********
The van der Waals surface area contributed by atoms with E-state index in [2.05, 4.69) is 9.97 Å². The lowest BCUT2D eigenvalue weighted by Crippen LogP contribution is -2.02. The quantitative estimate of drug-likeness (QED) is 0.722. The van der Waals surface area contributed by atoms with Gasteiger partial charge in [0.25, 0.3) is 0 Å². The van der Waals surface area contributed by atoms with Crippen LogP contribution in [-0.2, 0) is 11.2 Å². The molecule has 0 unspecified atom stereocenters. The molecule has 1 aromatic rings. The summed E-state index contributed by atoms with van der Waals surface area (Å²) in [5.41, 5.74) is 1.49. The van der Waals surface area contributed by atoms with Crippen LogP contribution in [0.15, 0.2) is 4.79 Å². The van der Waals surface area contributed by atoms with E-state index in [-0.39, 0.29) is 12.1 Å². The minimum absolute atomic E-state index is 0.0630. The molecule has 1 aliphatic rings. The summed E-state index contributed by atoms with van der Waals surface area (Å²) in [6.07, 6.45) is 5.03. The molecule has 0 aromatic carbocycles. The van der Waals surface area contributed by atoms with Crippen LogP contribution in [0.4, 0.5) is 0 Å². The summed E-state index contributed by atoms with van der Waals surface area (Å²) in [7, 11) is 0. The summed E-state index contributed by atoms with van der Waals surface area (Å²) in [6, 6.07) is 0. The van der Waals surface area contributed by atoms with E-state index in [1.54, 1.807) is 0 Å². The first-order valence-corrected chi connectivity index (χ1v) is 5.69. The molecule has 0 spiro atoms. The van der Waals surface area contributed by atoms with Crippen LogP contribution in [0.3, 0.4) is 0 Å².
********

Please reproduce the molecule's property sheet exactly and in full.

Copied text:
The van der Waals surface area contributed by atoms with E-state index in [2.05, 4.69) is 9.97 Å². The lowest BCUT2D eigenvalue weighted by Crippen LogP contribution is -2.02. The quantitative estimate of drug-likeness (QED) is 0.722. The van der Waals surface area contributed by atoms with Gasteiger partial charge in [0.25, 0.3) is 0 Å². The van der Waals surface area contributed by atoms with Crippen LogP contribution in [-0.2, 0) is 11.2 Å². The molecule has 0 unspecified atom stereocenters. The molecule has 1 aromatic rings. The summed E-state index contributed by atoms with van der Waals surface area (Å²) in [5.41, 5.74) is 1.49. The van der Waals surface area contributed by atoms with Crippen LogP contribution in [0.15, 0.2) is 4.79 Å². The van der Waals surface area contributed by atoms with E-state index in [-0.39, 0.29) is 12.1 Å². The minimum absolute atomic E-state index is 0.0630. The molecule has 1 aliphatic rings. The summed E-state index contributed by atoms with van der Waals surface area (Å²) in [6.07, 6.45) is 5.03. The molecule has 0 aromatic carbocycles. The van der Waals surface area contributed by atoms with Crippen LogP contribution in [0.4, 0.5) is 0 Å². The summed E-state index contributed by atoms with van der Waals surface area (Å²) in [7, 11) is 0. The summed E-state index contributed by atoms with van der Waals surface area (Å²) in [6, 6.07) is 0. The van der Waals surface area contributed by atoms with E-state index in [1.54, 1.807) is 0 Å². The first-order valence-corrected chi connectivity index (χ1v) is 5.69. The molecule has 0 spiro atoms. The van der Waals surface area contributed by atoms with Crippen LogP contribution in [0.3, 0.4) is 0 Å².